To the north of the Los Angeles Basin lies the San Fernando Valley, a bastion of suburban living with network and movie studios, parks, art galleries, shopping centers, sushi restaurants, theme parks and much more. Often referred to simply as "The Valley," it's a good idea to go beyond the stereotypes and visit a few lesser-known attractions to get a more intimate picture of the 260 square-mile region. We’ve gathered some great locations that fly under the radar in dining, recreation and culture, so you can get a good feel for what The Valley is really all about.
Discover Los Angeles
On December 17, 1903, Orville and Wilbur Wright made the first successful flight of a self-propelled, heavier-than-air aircraft. The flight only lasted 12 seconds and a distance of 120 feet, but it was enough to change the course of history. Los Angeles has a historic and important role in aviation and aerospace, which visitors can explore at various cultural attractions throughout the city.
Los Angeles International Airport (LAX) is ranked seventh in the world for number of passengers and tonnage of air cargo handled. LAX is the first and last LA landmark for tens of millions of travelers every year, from across the country and around the world, in particular our friends from the Pacific Rim. LAX assures its status as a world-class airport by making vital improvements such as the New Tom Bradley International Terminal.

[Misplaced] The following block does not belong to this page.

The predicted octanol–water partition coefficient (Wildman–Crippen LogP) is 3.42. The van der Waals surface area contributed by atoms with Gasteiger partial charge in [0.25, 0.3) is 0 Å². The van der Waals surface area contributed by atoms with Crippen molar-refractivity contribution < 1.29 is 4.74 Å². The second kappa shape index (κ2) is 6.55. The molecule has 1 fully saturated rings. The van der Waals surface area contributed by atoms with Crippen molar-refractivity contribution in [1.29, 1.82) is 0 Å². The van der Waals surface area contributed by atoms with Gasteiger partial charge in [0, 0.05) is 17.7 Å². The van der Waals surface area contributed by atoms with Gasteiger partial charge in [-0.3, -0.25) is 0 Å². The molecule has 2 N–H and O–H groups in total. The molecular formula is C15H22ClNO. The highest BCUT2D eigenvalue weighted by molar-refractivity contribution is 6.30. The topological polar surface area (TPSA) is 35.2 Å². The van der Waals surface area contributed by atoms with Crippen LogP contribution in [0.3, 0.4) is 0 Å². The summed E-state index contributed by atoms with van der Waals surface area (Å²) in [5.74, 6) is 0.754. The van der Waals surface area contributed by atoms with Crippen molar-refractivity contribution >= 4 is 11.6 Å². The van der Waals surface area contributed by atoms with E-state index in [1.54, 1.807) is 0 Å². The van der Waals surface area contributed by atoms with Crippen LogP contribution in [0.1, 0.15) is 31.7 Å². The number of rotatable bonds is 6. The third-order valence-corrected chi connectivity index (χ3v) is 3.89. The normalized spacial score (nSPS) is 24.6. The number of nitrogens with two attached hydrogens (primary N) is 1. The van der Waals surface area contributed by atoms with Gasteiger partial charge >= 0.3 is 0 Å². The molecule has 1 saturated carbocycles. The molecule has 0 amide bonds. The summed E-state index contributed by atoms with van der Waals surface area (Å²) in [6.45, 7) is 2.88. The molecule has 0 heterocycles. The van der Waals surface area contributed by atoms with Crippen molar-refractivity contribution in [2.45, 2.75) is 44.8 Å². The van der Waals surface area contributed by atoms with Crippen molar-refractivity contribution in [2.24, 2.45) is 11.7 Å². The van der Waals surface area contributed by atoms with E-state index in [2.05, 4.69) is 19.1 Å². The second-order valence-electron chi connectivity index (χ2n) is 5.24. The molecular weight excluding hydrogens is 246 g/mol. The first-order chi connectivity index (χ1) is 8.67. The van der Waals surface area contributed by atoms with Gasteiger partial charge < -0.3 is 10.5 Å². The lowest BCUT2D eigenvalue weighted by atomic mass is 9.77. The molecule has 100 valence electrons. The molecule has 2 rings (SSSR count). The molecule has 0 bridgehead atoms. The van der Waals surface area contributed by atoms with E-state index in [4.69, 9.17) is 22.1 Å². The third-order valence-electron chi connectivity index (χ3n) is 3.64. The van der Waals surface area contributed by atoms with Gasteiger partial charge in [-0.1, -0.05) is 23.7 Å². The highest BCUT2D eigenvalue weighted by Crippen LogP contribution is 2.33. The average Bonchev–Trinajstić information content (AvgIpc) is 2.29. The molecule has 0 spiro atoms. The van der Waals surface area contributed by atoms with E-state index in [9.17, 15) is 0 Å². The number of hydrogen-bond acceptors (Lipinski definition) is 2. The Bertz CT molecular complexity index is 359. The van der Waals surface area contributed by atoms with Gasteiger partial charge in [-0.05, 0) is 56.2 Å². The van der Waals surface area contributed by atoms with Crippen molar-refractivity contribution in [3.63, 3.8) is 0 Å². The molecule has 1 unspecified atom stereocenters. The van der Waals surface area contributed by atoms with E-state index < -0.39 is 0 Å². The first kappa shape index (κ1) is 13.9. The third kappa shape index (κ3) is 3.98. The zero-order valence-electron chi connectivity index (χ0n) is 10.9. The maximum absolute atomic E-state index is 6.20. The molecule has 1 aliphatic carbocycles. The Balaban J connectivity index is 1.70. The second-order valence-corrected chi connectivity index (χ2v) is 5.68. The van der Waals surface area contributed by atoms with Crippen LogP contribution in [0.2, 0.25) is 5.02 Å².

Located in the San Fernando Valley, Van Nuys Airport (VNY) is the world's busiest general aviation airport, handling more than 1,200 operations every day with just two parallel runways. Because of its convenience and privacy, VNY is frequently used by celebrities, politicians, and executives. Many local TV news helicopters fly out of Van Nuys Airport, as well as the LA Fire Department’s Air Operations Unit. VNY also offers convenient FlyAway Bus service to LAX. Generations of movie fans recognize Van Nuys Airport from the closing scene in Casablanca. The 2009 documentary, One Six Right traces the history of VNY.
Frank Sinatra was one of the world’s greatest performers of popular music, an artist who set the standard for generations to follow. Though he was known as “The Voice,” his prodigious talents let him wear many hats, including actor, producer, director, and conductor. During his six-decade career, Sinatra earned 11 GRAMMY Awards, three Oscars (including Best Supporting Actor), two Golden Globes, the Presidential Medal Of Honor and the Congressional Gold Medal, the nation’s highest award for a civilian. Read on for ten Los Angeles locations where you can experience the enduring legacy of the Chairman of the Board.